Rwanda’s glass bottle demand ramps up amid plastic phase-out

Inyange Industries’ glass bottles are mainly used in conferences in Kigali. All photos: Craish Bahizi

As glass bottle demand is set to rise to 24,179 tonnes in 2027, Rwanda is accelerating efforts to attract potential investors for the “establishment of a factory to produce glass bottles” to satisfy the growing demand, instead of relying only on imports, The New Times has learnt.

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Information obtained from the Ministry of Trade and Industry (MINICOM) shows that demand for glass bottles increased from 19,530 tonnes in 2022 to 21,816 tonnes in 2023.

The increase is a result of a law prohibiting the manufacturing, importation, use, and sale of single-use plastic bottles in Rwanda, which Rwanda passed in 2019.

According to the Ministry of Trade and Industry, demand for glass bottles increased from 19,530 tonnes in 2022, to 21,816 tonnes in 2023.

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According to projections, the demand for glass bottles will increase to 22,056 tonnes in 2024 and 22,104 tonnes in 2025. In 2026, the demand is expected to rise to 23,466 tonnes, and 24,179 tonnes in 2027.

Fred Mugabe, Director General of Industry Promotion at the Ministry of Trade and Industry in Rwanda, informed The New Times that the increased need for glass bottles was prompted by the prohibition of plastic bottles for packaging alcoholic beverages, emphasizing the growth of agro-processing industries, particularly in beverages—both alcoholic and non-alcoholic.

He explained that attracting potential investors for the establishment of a factory to produce glass bottles is part of the packaging strategy to be implemented up to 2027.

“Efforts to attract potential investors are still underway,” he said, explaining that the investor has not yet been secured.

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According to the strategy implementation timeframe, the Ministry of Trade and Industry and Rwanda Development Board expect to secure an investor to manufacture glass bottles by 2024. “We need the investors as soon as possible,” Mugabe noted.

Developing incentives like a special electricity tariff for glass manufacturing is also expected.


Rwanda’s Minister of Environment, Jeanne d’Arc Mujawamariya, reiterated the need for a glass bottles manufacturing plant, pointing out that some investors have submitted files to the Rwanda Development Board which has details about the progress. RDB has yet to provide information about the progress of securing an investor for glass manufacturing.

Availability of glass manufacturing raw materials

According to the feasibility study for a glass manufacturing plant in Rwanda done by the Rwanda Development Board (RDB), the production of glass requires sufficient availability of raw materials such as quartz sand, dolomite, limestone, soda ash, feldspar, and saltcak.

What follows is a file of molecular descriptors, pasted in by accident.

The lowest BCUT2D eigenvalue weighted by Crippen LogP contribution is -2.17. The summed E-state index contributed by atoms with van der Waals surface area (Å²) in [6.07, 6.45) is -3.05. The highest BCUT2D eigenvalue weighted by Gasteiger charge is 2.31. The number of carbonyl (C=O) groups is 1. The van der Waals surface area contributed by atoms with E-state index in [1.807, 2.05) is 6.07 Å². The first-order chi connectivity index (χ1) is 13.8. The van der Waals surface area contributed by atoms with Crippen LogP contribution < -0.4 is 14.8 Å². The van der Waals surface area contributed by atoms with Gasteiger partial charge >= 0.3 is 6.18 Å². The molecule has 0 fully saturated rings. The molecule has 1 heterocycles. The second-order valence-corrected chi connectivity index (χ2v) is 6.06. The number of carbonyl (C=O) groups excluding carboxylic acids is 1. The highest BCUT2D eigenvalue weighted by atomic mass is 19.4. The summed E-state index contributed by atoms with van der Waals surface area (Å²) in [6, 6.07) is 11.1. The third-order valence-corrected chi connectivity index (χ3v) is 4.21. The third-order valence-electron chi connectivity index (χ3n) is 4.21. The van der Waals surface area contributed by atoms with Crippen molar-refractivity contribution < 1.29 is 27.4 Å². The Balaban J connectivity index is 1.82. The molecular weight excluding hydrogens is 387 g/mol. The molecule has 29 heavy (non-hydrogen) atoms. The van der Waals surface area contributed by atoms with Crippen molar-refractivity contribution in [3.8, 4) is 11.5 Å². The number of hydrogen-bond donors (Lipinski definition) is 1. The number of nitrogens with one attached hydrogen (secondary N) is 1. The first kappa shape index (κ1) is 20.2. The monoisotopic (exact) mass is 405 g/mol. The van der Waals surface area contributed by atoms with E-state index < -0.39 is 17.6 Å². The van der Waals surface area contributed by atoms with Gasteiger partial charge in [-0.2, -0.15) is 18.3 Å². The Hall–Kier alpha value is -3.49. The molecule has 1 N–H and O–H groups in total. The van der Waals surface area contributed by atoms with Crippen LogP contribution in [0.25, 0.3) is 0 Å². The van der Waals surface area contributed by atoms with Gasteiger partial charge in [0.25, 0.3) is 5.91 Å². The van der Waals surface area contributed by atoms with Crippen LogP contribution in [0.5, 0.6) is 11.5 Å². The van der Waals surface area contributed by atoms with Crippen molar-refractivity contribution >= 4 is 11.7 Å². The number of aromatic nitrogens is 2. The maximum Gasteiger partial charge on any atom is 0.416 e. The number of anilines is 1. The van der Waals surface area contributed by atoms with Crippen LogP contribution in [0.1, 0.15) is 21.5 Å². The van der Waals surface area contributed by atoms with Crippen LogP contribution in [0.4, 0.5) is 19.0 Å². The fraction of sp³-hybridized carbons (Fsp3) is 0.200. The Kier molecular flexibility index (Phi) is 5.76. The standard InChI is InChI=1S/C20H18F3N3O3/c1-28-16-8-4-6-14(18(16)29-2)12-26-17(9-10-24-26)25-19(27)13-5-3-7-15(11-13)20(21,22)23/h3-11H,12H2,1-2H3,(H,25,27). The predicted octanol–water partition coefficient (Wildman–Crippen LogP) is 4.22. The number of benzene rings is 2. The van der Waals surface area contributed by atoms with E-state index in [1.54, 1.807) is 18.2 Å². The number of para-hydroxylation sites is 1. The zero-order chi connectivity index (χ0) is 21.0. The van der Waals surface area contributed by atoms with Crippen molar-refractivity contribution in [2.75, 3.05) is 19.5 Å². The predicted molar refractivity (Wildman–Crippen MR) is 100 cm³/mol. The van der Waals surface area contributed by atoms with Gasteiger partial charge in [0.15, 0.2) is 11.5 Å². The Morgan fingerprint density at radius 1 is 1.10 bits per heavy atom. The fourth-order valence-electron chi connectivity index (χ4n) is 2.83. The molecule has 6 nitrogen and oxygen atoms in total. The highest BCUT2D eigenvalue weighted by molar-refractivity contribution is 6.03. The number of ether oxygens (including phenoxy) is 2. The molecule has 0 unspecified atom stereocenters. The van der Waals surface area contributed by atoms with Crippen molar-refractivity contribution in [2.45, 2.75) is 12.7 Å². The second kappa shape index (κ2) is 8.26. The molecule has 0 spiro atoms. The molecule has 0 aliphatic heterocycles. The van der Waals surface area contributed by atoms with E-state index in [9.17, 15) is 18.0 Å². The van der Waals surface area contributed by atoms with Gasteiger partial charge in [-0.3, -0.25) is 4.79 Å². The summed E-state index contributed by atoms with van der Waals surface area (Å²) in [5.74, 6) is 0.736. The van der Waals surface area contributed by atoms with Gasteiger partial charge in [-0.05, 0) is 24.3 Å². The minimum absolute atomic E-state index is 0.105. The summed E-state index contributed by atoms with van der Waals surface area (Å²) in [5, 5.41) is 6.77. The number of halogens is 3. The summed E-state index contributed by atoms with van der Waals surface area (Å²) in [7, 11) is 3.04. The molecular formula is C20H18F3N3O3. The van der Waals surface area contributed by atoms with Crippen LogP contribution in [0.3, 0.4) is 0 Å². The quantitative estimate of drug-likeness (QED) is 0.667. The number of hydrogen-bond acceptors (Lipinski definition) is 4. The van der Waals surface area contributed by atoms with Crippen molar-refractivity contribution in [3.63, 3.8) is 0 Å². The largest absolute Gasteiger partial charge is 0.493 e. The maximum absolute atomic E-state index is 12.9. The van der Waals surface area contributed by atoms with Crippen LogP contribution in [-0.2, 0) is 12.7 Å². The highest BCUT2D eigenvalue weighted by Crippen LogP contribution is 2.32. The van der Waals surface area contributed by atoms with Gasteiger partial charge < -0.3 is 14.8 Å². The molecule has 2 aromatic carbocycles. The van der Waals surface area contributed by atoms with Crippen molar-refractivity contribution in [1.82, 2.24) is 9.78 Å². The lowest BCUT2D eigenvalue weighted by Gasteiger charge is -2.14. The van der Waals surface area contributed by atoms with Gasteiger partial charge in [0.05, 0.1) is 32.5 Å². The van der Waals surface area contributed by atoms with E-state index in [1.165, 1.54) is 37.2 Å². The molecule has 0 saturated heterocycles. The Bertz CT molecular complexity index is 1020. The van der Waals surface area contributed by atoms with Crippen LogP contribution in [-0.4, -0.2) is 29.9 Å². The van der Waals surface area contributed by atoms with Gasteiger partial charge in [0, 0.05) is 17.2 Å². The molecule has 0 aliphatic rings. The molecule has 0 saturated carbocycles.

The study shows that Rwanda has vast reserves of quartz sand, dolomite, and limestone for developing a glass industry. Total quartz sand reserves are estimated at over 73 million tonnes.

“These reserves are enough for more than roughly 700 years of both productions. It’s available in Kirehe District with very high-quality sand deposits suitable for glass production,” the trade and industry ministry assured in a six-year packaging strategy.

According to RDB, there is a need for private sector investment and sand mining concessions. This includes $85 million for manufacturing container glass and $150 million for manufacturing flat glass.

Container glass is a type of glass for the production of glass containers, such as bottles, jars (wide-mouthed cylindrical containers made of glass), and drinkware (glasses, cups, and other containers used for holding drinks).

Flat glass is a type of glass, initially produced in plane form, commonly used for windows, glass doors, transparent walls, and windscreens.

Current prices could be reduced by 30 per cent if such kind of manufacturing is introduced, the study shows.

There is a need to manufacture 220 metric tonnes of container glass and 400 metric tonnes of flat glass annually.

Limestone, and dolomite deposits

The deposits of limestone in Rwanda are scattered in Northern and Western provinces with more concentration in the Northern region, according to the trade and industry ministry.

Total limestone resources are estimated at 7.2 million tonnes, which is enough for 475 years of the project’s operation.

Rwanda also has significant reserves of dolomite estimated at 2.4 million tonnes, which is sufficient for roughly 80 years of operation.

However, soda ash, feldspar, and salt cake will have to be imported to Rwanda.

A potential origin is Tanzania which is one of the largest world soda ash producers as well as feldspar and salt cake reserves.

“Glass packaging in Rwanda is in growing demand and is forecasted to continue growing as Rwanda encourages this type of packaging over plastic because of compliance with standards and environmental laws,” reads part of the six-year packaging strategy.

The implementation cost of the packaging strategy was estimated at $1,714,500.



Michel Nkurunziza

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